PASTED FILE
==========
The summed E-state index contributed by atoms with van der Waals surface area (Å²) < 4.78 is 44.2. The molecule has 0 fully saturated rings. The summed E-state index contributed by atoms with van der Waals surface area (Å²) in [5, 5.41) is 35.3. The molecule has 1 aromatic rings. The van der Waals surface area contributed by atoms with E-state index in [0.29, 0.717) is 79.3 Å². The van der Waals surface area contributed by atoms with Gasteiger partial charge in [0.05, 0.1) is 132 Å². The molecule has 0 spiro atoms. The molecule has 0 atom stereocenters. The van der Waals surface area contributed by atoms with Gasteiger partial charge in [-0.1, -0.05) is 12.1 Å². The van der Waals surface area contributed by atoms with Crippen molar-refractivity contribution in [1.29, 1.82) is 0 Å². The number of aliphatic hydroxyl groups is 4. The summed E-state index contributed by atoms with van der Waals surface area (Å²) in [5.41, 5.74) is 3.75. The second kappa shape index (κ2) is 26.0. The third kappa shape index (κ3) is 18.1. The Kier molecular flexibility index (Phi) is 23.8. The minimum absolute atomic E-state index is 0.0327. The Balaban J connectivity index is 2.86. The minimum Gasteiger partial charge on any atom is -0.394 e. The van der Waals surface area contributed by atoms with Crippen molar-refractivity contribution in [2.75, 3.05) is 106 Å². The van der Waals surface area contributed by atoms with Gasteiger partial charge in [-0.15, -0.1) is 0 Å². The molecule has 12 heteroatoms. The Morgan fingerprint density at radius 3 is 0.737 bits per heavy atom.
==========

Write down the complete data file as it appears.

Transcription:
The summed E-state index contributed by atoms with van der Waals surface area (Å²) < 4.78 is 44.2. The molecule has 0 fully saturated rings. The summed E-state index contributed by atoms with van der Waals surface area (Å²) in [5, 5.41) is 35.3. The molecule has 1 aromatic rings. The van der Waals surface area contributed by atoms with E-state index in [0.29, 0.717) is 79.3 Å². The van der Waals surface area contributed by atoms with Gasteiger partial charge in [0.05, 0.1) is 132 Å². The molecule has 0 spiro atoms. The molecule has 0 atom stereocenters. The van der Waals surface area contributed by atoms with Gasteiger partial charge in [-0.1, -0.05) is 12.1 Å². The van der Waals surface area contributed by atoms with Crippen molar-refractivity contribution in [1.29, 1.82) is 0 Å². The number of aliphatic hydroxyl groups is 4. The summed E-state index contributed by atoms with van der Waals surface area (Å²) in [5.41, 5.74) is 3.75. The second kappa shape index (κ2) is 26.0. The third kappa shape index (κ3) is 18.1. The Kier molecular flexibility index (Phi) is 23.8. The minimum absolute atomic E-state index is 0.0327. The Balaban J connectivity index is 2.86. The minimum Gasteiger partial charge on any atom is -0.394 e. The van der Waals surface area contributed by atoms with Crippen molar-refractivity contribution in [2.75, 3.05) is 106 Å². The van der Waals surface area contributed by atoms with Gasteiger partial charge in [-0.15, -0.1) is 0 Å². The molecule has 12 heteroatoms. The Morgan fingerprint density at radius 3 is 0.737 bits per heavy atom.